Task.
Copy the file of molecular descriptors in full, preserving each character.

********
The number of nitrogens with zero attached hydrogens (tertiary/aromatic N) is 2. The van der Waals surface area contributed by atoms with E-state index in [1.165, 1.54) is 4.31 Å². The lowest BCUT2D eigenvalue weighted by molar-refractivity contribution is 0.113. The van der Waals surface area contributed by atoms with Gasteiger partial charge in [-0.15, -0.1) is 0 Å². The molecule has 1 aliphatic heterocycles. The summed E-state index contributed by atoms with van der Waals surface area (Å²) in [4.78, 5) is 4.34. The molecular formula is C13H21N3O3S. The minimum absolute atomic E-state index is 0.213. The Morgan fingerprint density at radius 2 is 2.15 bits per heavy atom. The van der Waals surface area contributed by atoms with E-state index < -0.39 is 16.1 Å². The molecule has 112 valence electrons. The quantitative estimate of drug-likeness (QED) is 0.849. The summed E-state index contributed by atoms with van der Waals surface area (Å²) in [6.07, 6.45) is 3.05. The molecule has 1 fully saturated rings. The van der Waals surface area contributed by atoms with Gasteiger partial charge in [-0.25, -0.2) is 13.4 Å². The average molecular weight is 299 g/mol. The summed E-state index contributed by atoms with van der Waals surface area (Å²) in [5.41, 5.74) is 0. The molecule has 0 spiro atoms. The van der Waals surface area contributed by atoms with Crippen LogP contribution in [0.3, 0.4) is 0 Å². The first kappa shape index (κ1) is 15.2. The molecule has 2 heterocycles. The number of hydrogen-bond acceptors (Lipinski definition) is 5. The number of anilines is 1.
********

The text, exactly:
The number of nitrogens with zero attached hydrogens (tertiary/aromatic N) is 2. The van der Waals surface area contributed by atoms with E-state index in [1.165, 1.54) is 4.31 Å². The lowest BCUT2D eigenvalue weighted by molar-refractivity contribution is 0.113. The van der Waals surface area contributed by atoms with Gasteiger partial charge in [-0.15, -0.1) is 0 Å². The molecule has 1 aliphatic heterocycles. The summed E-state index contributed by atoms with van der Waals surface area (Å²) in [4.78, 5) is 4.34. The molecular formula is C13H21N3O3S. The minimum absolute atomic E-state index is 0.213. The Morgan fingerprint density at radius 2 is 2.15 bits per heavy atom. The van der Waals surface area contributed by atoms with E-state index < -0.39 is 16.1 Å². The molecule has 112 valence electrons. The quantitative estimate of drug-likeness (QED) is 0.849. The summed E-state index contributed by atoms with van der Waals surface area (Å²) in [6.07, 6.45) is 3.05. The molecule has 1 fully saturated rings. The van der Waals surface area contributed by atoms with Gasteiger partial charge in [-0.25, -0.2) is 13.4 Å². The average molecular weight is 299 g/mol. The summed E-state index contributed by atoms with van der Waals surface area (Å²) in [5.41, 5.74) is 0. The molecule has 0 spiro atoms. The van der Waals surface area contributed by atoms with Crippen LogP contribution in [0.3, 0.4) is 0 Å². The first kappa shape index (κ1) is 15.2. The molecule has 2 heterocycles. The number of hydrogen-bond acceptors (Lipinski definition) is 5. The number of anilines is 1.